I cannot decide which is the more difficult type of review: positive without fawning, negative without being mean-spirited or ambivalent. The last type of review is where I find myself with the new movie Valerian and the City of a Thousand Planets:; utter and complete ambivalence. There is much to admire about the latest from director Luc Besson (The Fifth Element, Leon: The Professional, among others) but there is also plenty of empty, sci-fi spectacle.
Valerian and the City of a Thousand Planets stars Dane Dahaan (The Amazing Spider-Man 2, Chronicle) as Agent Valerian who, alongside his partner Sgt. Laureline (Cara Delavingne), are investigating a monstrous and ever growing space station that is home to some form of every species in the universe. Our agents are on hand, however, to investigate a threat to the so-called city of a thousand planets.
That’s a straight-forward description of the plot of Valerian and the City of a Thousand Planets but this being a film by Luc Besson, the vaunted, experimental director of The Fifth Element, the production design becomes the true star. Besson has clearly been studying up on the work of visionary directorial colleagues like Peter Jackson and J.J Abrams whose more conventional style of blockbuster adventure gets a Besson upgrade right down to the futuristic costumes and bizarre yet realistic CGI aliens.
At 2 hours and 20 minutes, however, the cool factor doesn’t stand much chance of making Valerian a film worth fully recommending. Besson lingers over his cool factor a little too much and while Valerian never drags, one can definitely see where characters or even entire subplots could be jettisoned to lighten the film’s butt-numbing load. Ethan Hawke, for one, delivers an ungodly over the top cameo that plays little to no role in the overall plot beyond him being Ethan Hawke with a facial piercing.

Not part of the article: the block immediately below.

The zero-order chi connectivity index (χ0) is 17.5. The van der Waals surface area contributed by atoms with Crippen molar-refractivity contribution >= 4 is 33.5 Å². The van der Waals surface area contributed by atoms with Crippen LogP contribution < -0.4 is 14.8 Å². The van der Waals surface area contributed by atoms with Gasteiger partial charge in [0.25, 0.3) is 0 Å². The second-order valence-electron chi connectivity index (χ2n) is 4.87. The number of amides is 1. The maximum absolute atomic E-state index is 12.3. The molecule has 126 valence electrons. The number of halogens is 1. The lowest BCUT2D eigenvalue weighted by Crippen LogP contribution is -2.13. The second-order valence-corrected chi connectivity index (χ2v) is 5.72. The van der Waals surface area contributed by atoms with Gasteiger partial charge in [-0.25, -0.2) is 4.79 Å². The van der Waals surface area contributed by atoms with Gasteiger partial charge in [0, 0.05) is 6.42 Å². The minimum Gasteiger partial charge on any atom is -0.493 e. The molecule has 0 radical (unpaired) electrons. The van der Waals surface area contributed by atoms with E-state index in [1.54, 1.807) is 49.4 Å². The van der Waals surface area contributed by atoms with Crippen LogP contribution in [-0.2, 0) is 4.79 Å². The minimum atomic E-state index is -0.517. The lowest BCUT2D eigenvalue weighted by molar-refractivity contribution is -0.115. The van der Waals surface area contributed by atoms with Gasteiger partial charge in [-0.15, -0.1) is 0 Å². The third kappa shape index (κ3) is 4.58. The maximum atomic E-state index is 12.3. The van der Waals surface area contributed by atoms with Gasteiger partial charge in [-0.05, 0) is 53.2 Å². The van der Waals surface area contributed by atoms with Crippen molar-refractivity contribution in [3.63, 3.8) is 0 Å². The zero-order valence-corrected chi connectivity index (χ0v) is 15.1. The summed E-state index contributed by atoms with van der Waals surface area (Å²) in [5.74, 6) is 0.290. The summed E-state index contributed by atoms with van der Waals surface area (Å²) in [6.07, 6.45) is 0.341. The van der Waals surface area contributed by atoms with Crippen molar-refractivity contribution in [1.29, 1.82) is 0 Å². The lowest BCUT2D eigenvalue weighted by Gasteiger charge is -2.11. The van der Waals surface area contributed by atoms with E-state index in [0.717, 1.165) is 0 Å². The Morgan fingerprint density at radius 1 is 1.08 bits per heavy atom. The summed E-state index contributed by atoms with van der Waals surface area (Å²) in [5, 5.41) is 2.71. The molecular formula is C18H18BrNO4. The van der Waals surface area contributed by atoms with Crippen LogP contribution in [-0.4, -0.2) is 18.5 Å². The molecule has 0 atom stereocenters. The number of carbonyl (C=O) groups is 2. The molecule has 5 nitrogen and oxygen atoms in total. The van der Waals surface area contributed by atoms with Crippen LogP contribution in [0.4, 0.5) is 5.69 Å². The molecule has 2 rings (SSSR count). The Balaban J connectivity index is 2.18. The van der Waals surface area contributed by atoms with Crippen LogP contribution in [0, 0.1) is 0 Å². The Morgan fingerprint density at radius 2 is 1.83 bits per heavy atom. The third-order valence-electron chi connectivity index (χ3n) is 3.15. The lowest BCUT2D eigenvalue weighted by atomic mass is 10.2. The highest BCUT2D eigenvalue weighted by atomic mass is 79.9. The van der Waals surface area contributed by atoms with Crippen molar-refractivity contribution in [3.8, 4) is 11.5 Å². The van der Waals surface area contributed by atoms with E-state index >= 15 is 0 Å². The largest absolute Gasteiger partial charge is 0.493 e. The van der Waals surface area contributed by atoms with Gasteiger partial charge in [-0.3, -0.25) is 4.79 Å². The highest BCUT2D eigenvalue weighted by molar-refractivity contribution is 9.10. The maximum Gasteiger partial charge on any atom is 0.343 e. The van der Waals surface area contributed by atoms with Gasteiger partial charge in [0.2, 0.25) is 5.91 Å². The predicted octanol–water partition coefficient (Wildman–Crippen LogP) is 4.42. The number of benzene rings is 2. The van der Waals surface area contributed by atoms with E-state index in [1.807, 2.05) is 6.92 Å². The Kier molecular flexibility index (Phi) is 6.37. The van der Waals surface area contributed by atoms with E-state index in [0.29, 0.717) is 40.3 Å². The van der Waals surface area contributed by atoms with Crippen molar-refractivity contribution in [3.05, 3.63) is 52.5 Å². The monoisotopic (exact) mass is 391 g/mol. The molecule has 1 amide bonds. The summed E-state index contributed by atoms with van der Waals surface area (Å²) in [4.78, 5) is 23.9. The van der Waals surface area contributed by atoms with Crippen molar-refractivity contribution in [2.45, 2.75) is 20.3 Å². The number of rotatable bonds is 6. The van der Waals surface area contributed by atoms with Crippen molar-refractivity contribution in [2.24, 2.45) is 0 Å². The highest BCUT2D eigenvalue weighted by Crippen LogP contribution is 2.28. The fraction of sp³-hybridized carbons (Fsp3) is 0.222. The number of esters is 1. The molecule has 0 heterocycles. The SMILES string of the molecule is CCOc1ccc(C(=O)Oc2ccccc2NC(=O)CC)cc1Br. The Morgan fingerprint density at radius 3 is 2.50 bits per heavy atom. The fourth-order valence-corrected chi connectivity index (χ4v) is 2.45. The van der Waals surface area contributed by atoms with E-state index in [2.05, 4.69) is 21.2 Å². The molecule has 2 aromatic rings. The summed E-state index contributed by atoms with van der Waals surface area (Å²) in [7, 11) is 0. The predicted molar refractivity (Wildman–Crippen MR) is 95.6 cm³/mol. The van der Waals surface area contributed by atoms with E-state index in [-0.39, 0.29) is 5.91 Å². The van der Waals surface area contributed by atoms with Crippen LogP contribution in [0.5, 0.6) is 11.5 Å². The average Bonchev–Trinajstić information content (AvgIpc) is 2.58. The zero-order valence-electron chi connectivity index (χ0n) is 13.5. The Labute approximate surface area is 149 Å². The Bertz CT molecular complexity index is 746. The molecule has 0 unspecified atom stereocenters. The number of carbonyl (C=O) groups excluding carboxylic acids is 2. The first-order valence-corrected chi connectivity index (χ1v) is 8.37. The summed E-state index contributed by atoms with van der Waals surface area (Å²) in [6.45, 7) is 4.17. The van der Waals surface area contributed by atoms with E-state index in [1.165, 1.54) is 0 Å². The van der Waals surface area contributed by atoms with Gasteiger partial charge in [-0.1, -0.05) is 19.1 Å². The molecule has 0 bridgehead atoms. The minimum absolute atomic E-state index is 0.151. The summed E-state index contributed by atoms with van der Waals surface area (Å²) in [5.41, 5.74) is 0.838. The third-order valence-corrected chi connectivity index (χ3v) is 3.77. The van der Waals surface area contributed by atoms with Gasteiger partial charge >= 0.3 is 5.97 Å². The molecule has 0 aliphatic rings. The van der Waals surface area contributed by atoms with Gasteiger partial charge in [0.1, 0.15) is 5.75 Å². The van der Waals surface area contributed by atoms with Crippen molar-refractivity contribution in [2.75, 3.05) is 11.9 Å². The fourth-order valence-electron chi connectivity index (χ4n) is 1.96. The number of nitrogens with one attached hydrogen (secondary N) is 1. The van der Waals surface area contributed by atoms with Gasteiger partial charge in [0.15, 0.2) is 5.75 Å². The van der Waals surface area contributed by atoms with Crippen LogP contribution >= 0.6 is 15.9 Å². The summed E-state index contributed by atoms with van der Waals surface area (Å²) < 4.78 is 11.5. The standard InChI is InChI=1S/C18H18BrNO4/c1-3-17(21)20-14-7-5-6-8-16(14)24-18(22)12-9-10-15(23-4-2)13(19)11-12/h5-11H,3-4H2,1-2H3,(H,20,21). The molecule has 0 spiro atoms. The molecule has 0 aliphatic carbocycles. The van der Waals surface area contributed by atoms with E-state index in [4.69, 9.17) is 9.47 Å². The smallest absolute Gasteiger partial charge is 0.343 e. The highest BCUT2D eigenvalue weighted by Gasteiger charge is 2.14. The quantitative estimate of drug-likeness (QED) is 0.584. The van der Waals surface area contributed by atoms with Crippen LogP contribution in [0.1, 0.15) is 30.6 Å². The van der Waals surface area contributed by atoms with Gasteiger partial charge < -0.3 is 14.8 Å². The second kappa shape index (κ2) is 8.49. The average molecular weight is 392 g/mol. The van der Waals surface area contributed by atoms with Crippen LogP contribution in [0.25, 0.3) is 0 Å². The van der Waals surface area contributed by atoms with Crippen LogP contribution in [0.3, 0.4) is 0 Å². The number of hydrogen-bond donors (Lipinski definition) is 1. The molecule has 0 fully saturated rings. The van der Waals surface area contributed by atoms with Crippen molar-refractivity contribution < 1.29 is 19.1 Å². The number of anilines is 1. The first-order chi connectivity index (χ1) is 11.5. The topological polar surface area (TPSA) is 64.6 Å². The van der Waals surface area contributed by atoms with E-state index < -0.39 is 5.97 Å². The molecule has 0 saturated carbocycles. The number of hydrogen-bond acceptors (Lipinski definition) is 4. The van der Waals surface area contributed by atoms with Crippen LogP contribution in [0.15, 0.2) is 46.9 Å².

Another significant issue for the film is the supposedly witty banter between stars Dane Dehaan and Cara Delevinge. While the characters are fine, their first encounter in the film is stilted and awkward as Laureline pointedly explains why she refuses to enter a romantic relationship with Valerian, a well-known playboy. The arc gets better as DeHaan’s Valerian keeps raising the stakes on their romantic entanglement but it’s not enough to rescue the film or redeem the seemingly failed chemistry of the actors.
That said, the final act of Valerian and the City of a Thousand Planets is unquestionably rousing despite also being stunted by the predictability of the film’s main villain, a recognizable if not household name actor, and the trope of an indigenous people far more compassionate and intelligent than humans with whom our heroes quickly bond with per the request of the convenient, methodical storytelling devices of white, liberal guilt.
The final scenes of Valerian and the City of a Thousand Planets raise the film to the level of passable because Luc Besson frames the final battle beautifully, with crisp timing, strong character moments for DeHaan and Delavingne and a group of aliens that, even as they act as a recognizable, symbolic trope, are unquestionably sympathetic. And then, of course, you have the incredible CGI which Besson has taken to so well as to create a seamless alien universe that, eventually, you can’t help but admire.
In the end, I remain ambivalent toward Valerian and the City of a Thousand Planets. This is a film that I can kind of half-heartedly recommend because the good stuff is good enough and the bad stuff isn’t nearly bad enough to make the film unpleasant. Valerian is well-directed, the leads eventually do become engaging, overcoming the aching, creaky and forced romantic banter to emerge as heroes, and director Luc Besson remains a master of production design and special effects.